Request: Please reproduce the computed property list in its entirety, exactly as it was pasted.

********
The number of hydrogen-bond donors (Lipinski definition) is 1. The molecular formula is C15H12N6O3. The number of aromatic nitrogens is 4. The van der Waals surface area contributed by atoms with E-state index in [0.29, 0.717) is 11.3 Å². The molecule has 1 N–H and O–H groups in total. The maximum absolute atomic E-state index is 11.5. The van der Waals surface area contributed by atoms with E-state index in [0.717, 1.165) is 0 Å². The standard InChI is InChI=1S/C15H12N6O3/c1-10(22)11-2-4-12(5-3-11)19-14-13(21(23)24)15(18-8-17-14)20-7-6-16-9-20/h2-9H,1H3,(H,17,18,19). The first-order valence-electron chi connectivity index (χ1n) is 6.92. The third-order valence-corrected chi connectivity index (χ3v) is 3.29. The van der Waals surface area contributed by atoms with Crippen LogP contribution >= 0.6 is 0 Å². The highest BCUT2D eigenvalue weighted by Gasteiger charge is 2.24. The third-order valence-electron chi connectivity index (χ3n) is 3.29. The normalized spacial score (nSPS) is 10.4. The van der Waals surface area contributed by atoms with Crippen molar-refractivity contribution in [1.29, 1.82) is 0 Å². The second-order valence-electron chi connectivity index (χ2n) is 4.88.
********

The number of hydrogen-bond donors (Lipinski definition) is 1. The molecular formula is C15H12N6O3. The number of aromatic nitrogens is 4. The van der Waals surface area contributed by atoms with E-state index in [0.29, 0.717) is 11.3 Å². The molecule has 1 N–H and O–H groups in total. The maximum absolute atomic E-state index is 11.5. The van der Waals surface area contributed by atoms with E-state index in [0.717, 1.165) is 0 Å². The standard InChI is InChI=1S/C15H12N6O3/c1-10(22)11-2-4-12(5-3-11)19-14-13(21(23)24)15(18-8-17-14)20-7-6-16-9-20/h2-9H,1H3,(H,17,18,19). The first-order valence-electron chi connectivity index (χ1n) is 6.92. The third-order valence-corrected chi connectivity index (χ3v) is 3.29. The van der Waals surface area contributed by atoms with Crippen LogP contribution >= 0.6 is 0 Å². The highest BCUT2D eigenvalue weighted by Gasteiger charge is 2.24. The third-order valence-electron chi connectivity index (χ3n) is 3.29. The normalized spacial score (nSPS) is 10.4. The van der Waals surface area contributed by atoms with Crippen molar-refractivity contribution in [1.29, 1.82) is 0 Å². The second-order valence-electron chi connectivity index (χ2n) is 4.88.